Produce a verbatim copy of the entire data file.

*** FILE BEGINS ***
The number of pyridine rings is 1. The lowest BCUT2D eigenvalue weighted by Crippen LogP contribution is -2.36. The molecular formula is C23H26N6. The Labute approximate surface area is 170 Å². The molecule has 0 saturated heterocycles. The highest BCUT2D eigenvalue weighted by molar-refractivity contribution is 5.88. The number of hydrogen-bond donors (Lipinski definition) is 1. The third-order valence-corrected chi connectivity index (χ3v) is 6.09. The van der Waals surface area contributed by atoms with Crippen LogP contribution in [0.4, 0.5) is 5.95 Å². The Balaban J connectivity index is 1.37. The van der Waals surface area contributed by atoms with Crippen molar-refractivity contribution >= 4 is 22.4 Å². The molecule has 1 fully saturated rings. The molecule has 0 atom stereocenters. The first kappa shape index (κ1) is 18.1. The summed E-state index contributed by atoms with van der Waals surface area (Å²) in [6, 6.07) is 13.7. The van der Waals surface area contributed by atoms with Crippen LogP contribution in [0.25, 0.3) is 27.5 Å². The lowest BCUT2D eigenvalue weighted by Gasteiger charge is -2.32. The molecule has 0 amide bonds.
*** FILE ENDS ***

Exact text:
The number of pyridine rings is 1. The lowest BCUT2D eigenvalue weighted by Crippen LogP contribution is -2.36. The molecular formula is C23H26N6. The Labute approximate surface area is 170 Å². The molecule has 0 saturated heterocycles. The highest BCUT2D eigenvalue weighted by molar-refractivity contribution is 5.88. The number of hydrogen-bond donors (Lipinski definition) is 1. The third-order valence-corrected chi connectivity index (χ3v) is 6.09. The van der Waals surface area contributed by atoms with Crippen LogP contribution in [0.4, 0.5) is 5.95 Å². The Balaban J connectivity index is 1.37. The van der Waals surface area contributed by atoms with Crippen molar-refractivity contribution >= 4 is 22.4 Å². The molecule has 1 fully saturated rings. The molecule has 0 atom stereocenters. The first kappa shape index (κ1) is 18.1. The summed E-state index contributed by atoms with van der Waals surface area (Å²) in [6, 6.07) is 13.7. The van der Waals surface area contributed by atoms with Crippen LogP contribution in [0.25, 0.3) is 27.5 Å². The lowest BCUT2D eigenvalue weighted by Gasteiger charge is -2.32. The molecule has 0 amide bonds.